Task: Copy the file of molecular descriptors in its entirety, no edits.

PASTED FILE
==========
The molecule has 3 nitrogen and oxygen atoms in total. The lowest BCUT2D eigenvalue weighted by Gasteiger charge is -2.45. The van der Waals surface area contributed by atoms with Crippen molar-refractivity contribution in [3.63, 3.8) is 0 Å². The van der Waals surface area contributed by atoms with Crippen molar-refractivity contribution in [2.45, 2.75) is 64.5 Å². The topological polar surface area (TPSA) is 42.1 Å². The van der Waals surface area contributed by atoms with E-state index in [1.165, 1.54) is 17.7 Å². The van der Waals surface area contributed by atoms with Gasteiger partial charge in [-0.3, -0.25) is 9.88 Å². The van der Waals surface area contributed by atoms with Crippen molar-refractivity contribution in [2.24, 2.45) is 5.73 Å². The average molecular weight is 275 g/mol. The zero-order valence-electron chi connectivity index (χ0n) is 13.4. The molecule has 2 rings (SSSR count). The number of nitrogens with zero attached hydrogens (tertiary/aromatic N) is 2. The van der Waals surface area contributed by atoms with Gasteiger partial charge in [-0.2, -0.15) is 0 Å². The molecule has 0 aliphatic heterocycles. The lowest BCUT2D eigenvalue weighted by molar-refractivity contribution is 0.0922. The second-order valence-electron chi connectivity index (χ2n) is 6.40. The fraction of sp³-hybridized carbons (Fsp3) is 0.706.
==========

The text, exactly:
The molecule has 3 nitrogen and oxygen atoms in total. The lowest BCUT2D eigenvalue weighted by Gasteiger charge is -2.45. The van der Waals surface area contributed by atoms with Crippen molar-refractivity contribution in [3.63, 3.8) is 0 Å². The van der Waals surface area contributed by atoms with Crippen molar-refractivity contribution in [2.45, 2.75) is 64.5 Å². The topological polar surface area (TPSA) is 42.1 Å². The van der Waals surface area contributed by atoms with E-state index in [1.165, 1.54) is 17.7 Å². The van der Waals surface area contributed by atoms with Gasteiger partial charge in [-0.3, -0.25) is 9.88 Å². The van der Waals surface area contributed by atoms with Crippen molar-refractivity contribution in [2.24, 2.45) is 5.73 Å². The average molecular weight is 275 g/mol. The zero-order valence-electron chi connectivity index (χ0n) is 13.4. The molecule has 2 rings (SSSR count). The number of nitrogens with zero attached hydrogens (tertiary/aromatic N) is 2. The van der Waals surface area contributed by atoms with Gasteiger partial charge in [-0.2, -0.15) is 0 Å². The molecule has 0 aliphatic heterocycles. The lowest BCUT2D eigenvalue weighted by molar-refractivity contribution is 0.0922. The second-order valence-electron chi connectivity index (χ2n) is 6.40. The fraction of sp³-hybridized carbons (Fsp3) is 0.706.